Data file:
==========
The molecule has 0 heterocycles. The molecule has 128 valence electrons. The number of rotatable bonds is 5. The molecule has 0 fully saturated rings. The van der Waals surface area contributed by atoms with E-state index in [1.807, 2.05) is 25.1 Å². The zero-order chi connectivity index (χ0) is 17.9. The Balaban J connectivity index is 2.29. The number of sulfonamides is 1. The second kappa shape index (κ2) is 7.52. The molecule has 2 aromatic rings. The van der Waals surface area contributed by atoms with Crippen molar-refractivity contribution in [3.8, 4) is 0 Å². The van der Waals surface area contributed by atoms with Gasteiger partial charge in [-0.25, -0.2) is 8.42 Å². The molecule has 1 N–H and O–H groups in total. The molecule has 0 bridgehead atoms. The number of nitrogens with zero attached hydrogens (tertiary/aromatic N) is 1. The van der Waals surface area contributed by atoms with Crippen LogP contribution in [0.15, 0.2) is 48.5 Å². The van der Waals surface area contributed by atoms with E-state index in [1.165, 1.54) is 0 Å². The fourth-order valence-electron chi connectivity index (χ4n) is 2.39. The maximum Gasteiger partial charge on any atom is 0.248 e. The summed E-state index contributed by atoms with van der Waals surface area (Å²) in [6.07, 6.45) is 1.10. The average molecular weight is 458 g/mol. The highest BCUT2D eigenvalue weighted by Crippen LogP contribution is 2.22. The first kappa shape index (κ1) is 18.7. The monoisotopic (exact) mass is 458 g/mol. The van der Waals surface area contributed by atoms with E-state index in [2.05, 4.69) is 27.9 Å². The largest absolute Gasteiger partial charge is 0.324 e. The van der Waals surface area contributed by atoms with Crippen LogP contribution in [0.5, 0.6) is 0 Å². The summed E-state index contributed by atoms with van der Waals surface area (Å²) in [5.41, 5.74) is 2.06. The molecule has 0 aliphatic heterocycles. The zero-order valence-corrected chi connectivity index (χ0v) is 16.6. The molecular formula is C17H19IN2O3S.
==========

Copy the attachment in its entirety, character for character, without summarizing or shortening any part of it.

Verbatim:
The molecule has 0 heterocycles. The molecule has 128 valence electrons. The number of rotatable bonds is 5. The molecule has 0 fully saturated rings. The van der Waals surface area contributed by atoms with E-state index in [1.807, 2.05) is 25.1 Å². The zero-order chi connectivity index (χ0) is 17.9. The Balaban J connectivity index is 2.29. The number of sulfonamides is 1. The second kappa shape index (κ2) is 7.52. The molecule has 2 aromatic rings. The van der Waals surface area contributed by atoms with Crippen molar-refractivity contribution in [3.8, 4) is 0 Å². The van der Waals surface area contributed by atoms with Gasteiger partial charge in [-0.25, -0.2) is 8.42 Å². The molecule has 1 N–H and O–H groups in total. The molecule has 0 bridgehead atoms. The number of nitrogens with zero attached hydrogens (tertiary/aromatic N) is 1. The van der Waals surface area contributed by atoms with Crippen LogP contribution in [0.15, 0.2) is 48.5 Å². The van der Waals surface area contributed by atoms with E-state index in [1.165, 1.54) is 0 Å². The fourth-order valence-electron chi connectivity index (χ4n) is 2.39. The maximum Gasteiger partial charge on any atom is 0.248 e. The summed E-state index contributed by atoms with van der Waals surface area (Å²) in [6.07, 6.45) is 1.10. The average molecular weight is 458 g/mol. The highest BCUT2D eigenvalue weighted by Crippen LogP contribution is 2.22. The first kappa shape index (κ1) is 18.7. The monoisotopic (exact) mass is 458 g/mol. The van der Waals surface area contributed by atoms with E-state index in [2.05, 4.69) is 27.9 Å². The largest absolute Gasteiger partial charge is 0.324 e. The van der Waals surface area contributed by atoms with Crippen LogP contribution in [0.5, 0.6) is 0 Å². The summed E-state index contributed by atoms with van der Waals surface area (Å²) in [5.41, 5.74) is 2.06. The molecule has 0 aliphatic heterocycles. The zero-order valence-corrected chi connectivity index (χ0v) is 16.6. The molecular formula is C17H19IN2O3S.